DESPITE ITS (OFTEN) FORGETTABLE NAME, asset allocation is an essential concept to remember, because it directly ties the composition of your portfolio—that is, the amount of stocks, bonds and cash you hold—to your financial goals and aspirations. It also helps you factor in your investing time horizon, comfort with risk and liquidity needs, or funds for unexpected expenses.
A great way to illustrate how asset allocation works is the classic pie chart (see our graphic below). This shows the relationship between how much market risk you’re comfortable with and the percentage of stocks, bonds and cash you could consider holding. A general rule of thumb: The more risk-averse you are, the more you’ll want to be invested in “safer” assets, like high-quality bonds and cash. On the other hand, if you’re more comfortable with risk—and you have a longer time horizon to invest—you could consider holding a greater percentage of stocks. They’re more prone to short-term price swings but offer potential for greater long-term growth. Our easy-to-use Identifying Your Allocation Profile questionnaire can help you determine what type of investor you are.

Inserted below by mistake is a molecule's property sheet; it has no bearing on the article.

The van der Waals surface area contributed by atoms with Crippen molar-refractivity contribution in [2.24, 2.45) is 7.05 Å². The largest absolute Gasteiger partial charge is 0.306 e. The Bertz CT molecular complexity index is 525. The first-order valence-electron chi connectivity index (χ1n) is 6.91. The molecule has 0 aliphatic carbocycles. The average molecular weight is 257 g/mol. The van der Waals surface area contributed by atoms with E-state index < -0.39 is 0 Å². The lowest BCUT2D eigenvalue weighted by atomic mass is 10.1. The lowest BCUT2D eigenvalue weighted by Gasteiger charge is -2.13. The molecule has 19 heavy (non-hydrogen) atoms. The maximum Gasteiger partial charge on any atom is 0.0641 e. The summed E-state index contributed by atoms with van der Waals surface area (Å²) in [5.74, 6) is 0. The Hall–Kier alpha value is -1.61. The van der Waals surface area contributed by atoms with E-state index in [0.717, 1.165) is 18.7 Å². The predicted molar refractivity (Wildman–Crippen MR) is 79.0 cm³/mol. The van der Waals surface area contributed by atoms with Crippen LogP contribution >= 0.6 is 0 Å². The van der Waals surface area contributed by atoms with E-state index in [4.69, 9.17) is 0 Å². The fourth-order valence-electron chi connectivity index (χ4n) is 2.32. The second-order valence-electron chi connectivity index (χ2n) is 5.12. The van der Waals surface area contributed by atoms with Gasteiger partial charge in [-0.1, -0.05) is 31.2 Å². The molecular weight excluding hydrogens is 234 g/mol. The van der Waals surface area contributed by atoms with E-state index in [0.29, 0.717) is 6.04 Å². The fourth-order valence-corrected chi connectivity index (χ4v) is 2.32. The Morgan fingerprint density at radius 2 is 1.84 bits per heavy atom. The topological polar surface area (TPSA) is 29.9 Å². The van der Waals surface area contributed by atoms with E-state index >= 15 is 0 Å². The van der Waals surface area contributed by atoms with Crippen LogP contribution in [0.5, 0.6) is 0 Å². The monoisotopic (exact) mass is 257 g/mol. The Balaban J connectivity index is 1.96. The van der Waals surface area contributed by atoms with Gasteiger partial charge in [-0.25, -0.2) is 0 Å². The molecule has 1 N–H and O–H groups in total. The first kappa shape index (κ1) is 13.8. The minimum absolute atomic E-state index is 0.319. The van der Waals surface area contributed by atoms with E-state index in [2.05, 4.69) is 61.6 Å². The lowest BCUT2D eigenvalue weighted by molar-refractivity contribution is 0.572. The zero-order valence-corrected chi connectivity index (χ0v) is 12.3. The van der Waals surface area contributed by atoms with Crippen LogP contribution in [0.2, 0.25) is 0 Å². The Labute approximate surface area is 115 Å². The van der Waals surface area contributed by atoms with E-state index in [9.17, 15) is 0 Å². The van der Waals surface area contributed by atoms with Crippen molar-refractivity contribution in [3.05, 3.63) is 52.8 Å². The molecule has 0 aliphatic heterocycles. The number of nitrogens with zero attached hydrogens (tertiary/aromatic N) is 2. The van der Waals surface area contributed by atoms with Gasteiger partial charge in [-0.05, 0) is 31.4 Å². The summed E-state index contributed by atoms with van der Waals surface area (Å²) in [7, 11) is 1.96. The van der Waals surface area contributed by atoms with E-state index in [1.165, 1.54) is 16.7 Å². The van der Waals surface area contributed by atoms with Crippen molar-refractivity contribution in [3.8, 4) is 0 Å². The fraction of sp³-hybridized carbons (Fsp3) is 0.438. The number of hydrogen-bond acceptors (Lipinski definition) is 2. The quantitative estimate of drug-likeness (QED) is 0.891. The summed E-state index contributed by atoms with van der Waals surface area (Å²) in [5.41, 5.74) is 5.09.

Keep in mind, asset allocation is not a one-time “set-it-and-forget-it” process. “Changes in the markets can cause your allocation to drift over time,” points out Marci McGregor, senior investment strategist for Bank of America Global Wealth and Investment Management, in our video above. So you might consider rebalancing your portfolio on a regular basis to ensure that it reflects your current preferences for stocks, bonds and cash.
3 Questions to Ask Your Advisor
- Is my current asset allocation of stocks, bonds and cash a good fit for my risk tolerance, time horizon and financial goals?
- What’s involved in rebalancing my portfolio, and how often should I do it?
- Should I consider making changes to my asset allocation whenever a big life event—like marriage, children, or a career change—takes place?